Other objects, features and advantages of the invention will appear from the following description of a preferred embodiment and the drawings, in which:
FIG. 1 is a schematic front elevation view of a photocopier in which the present invention is incorporated;
FIG. 2 is a perspective view of a portion of the photocopier of FIG. 1, showing the structural interrelationship of the drum and a metering roll according to the invention;
FIG. 3 is a perspective view of one end of the metering roll according to the invention;
FIG. 4 is a front elevation of a distance control portion of the metering roll according to the invention;
FIG. 5 is a side elevation of the distance control portion of FIG. 4;
FIG. 6 is an end view of a metering portion of the metering roll;
FIG. 7 is a plan view of the end of the metering portion of FIG. 6;
FIG. 8 is a perspective view of one end of an alternative embodiment of a metering roll according to the invention; and
FIG. 9 is a perspective view of another embodiment of a metering roll according to the invention.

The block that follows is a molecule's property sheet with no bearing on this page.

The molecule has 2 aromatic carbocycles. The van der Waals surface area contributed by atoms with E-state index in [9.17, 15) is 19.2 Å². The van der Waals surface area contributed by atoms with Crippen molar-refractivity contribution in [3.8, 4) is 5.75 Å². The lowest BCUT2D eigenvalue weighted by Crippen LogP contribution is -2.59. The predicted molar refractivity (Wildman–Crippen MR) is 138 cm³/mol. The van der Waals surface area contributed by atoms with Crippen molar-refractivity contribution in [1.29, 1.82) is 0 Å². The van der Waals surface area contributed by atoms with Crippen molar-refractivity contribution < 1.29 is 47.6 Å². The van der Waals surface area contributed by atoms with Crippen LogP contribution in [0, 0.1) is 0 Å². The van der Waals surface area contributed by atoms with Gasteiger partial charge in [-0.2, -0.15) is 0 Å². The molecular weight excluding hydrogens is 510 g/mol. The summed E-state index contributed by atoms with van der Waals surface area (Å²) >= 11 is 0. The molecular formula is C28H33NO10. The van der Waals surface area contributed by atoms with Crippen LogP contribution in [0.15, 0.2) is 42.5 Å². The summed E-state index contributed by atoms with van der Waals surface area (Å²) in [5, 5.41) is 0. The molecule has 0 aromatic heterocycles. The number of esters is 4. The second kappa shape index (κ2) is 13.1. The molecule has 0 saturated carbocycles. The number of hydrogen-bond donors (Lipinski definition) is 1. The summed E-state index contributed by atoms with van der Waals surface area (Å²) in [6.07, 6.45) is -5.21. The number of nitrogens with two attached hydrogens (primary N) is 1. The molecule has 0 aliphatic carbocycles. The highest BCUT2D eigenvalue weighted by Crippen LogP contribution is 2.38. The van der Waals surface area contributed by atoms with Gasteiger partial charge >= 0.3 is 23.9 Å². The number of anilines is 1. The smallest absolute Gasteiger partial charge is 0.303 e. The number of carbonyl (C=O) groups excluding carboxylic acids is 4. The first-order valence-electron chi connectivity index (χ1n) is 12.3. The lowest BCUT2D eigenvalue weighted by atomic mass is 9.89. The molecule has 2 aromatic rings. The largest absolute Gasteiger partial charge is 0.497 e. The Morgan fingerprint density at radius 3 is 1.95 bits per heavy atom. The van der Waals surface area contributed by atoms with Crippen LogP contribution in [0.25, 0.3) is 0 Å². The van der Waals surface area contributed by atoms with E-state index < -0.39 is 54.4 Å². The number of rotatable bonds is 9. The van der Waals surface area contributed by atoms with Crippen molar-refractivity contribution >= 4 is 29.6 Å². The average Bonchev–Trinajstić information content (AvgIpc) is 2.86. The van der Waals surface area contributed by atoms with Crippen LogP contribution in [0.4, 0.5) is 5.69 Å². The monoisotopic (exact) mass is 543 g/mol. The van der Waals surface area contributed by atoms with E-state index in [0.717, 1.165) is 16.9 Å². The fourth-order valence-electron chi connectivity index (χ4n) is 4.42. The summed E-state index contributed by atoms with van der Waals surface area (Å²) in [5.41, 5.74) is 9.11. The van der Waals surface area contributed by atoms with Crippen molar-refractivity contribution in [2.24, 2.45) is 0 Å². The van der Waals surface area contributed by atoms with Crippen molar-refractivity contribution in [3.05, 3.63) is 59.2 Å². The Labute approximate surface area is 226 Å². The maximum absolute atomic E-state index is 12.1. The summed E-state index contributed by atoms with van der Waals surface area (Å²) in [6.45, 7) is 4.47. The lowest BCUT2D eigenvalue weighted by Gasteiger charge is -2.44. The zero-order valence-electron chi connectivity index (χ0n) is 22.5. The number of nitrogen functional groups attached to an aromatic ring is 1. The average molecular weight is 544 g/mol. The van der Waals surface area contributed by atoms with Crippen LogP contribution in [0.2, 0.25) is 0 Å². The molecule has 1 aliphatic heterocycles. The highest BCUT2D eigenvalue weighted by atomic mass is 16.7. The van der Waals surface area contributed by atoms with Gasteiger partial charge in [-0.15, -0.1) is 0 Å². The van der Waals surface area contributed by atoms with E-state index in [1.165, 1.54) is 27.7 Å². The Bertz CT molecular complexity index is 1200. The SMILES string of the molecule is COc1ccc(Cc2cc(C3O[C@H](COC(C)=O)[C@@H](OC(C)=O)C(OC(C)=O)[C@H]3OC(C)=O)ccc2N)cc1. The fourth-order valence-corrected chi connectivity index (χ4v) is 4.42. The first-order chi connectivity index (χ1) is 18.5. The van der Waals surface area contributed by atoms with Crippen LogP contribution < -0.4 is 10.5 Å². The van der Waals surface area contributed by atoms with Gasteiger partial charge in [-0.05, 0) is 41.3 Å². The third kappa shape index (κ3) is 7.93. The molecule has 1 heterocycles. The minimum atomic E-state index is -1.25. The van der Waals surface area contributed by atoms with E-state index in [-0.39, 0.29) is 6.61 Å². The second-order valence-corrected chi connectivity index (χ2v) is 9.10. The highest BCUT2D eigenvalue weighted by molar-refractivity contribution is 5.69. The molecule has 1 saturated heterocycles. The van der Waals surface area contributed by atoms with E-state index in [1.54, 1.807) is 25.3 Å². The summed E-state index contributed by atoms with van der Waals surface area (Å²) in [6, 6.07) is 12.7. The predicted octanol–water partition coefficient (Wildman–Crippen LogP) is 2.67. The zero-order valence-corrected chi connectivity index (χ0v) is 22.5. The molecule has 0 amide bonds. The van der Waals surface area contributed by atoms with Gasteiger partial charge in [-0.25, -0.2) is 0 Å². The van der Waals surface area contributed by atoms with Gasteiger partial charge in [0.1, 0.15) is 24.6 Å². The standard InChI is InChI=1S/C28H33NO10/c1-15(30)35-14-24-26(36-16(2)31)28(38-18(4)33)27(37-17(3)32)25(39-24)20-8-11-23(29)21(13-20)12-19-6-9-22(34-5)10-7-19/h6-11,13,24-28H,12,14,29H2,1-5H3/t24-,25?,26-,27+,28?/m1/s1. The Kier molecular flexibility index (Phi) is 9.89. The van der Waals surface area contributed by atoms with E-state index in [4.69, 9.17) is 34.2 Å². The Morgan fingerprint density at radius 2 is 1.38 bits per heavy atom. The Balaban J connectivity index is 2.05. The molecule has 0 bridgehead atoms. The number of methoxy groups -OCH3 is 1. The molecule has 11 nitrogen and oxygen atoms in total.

Referring to FIG. 1, a photocopier 8 in which the present invention can be employed, has a photosensitive drum 10, preferably one having a photosensitive selenium layer deposited on an aluminum substrate, rotating in the counterclockwise direction as indicated by arrow 12. A charge corona 14 charges the drum 10 to about +1000 volts D.C. The charged drum is exposed to an image 16 at an exposure station 17. The image is focused on the drum photosensitive surface and thereupon the charge on the drum surface forms an electrostatic latent image comprising a pattern of electrical charges. The electrostatic latent image on the drum surface is brought to a development station 17a where a liquid developer having a negatively charged toner contacts the electrostatic image to develop the image. The development station includes a developer tank 17b and a development electrode 17c. Developer is introduced between the development electrode and the drum surface to develop the electrostatic image. The drum surface now wetted and carrying the developed image travels past a metering roll 20, which controls and limits the thickness of the liquid on the drum surface. A wiper 22 engages a central metering portion 23 (FIG. 2) of the metering roll 20, and removes the excess liquid that accumulates on the metering roll. A copy material 24, which is preferably sheet material, is fed to the drum surface at a transfer station 25. A positive charge from a transfer corona 26 is applied to the back side of the copy material 24, causing the transfer of toner particles from the developed image on the drum's surface to the copy material. The copy material is then removed from the drum surface at 27 and follows a path 28 dictated by rollers 30 and 32.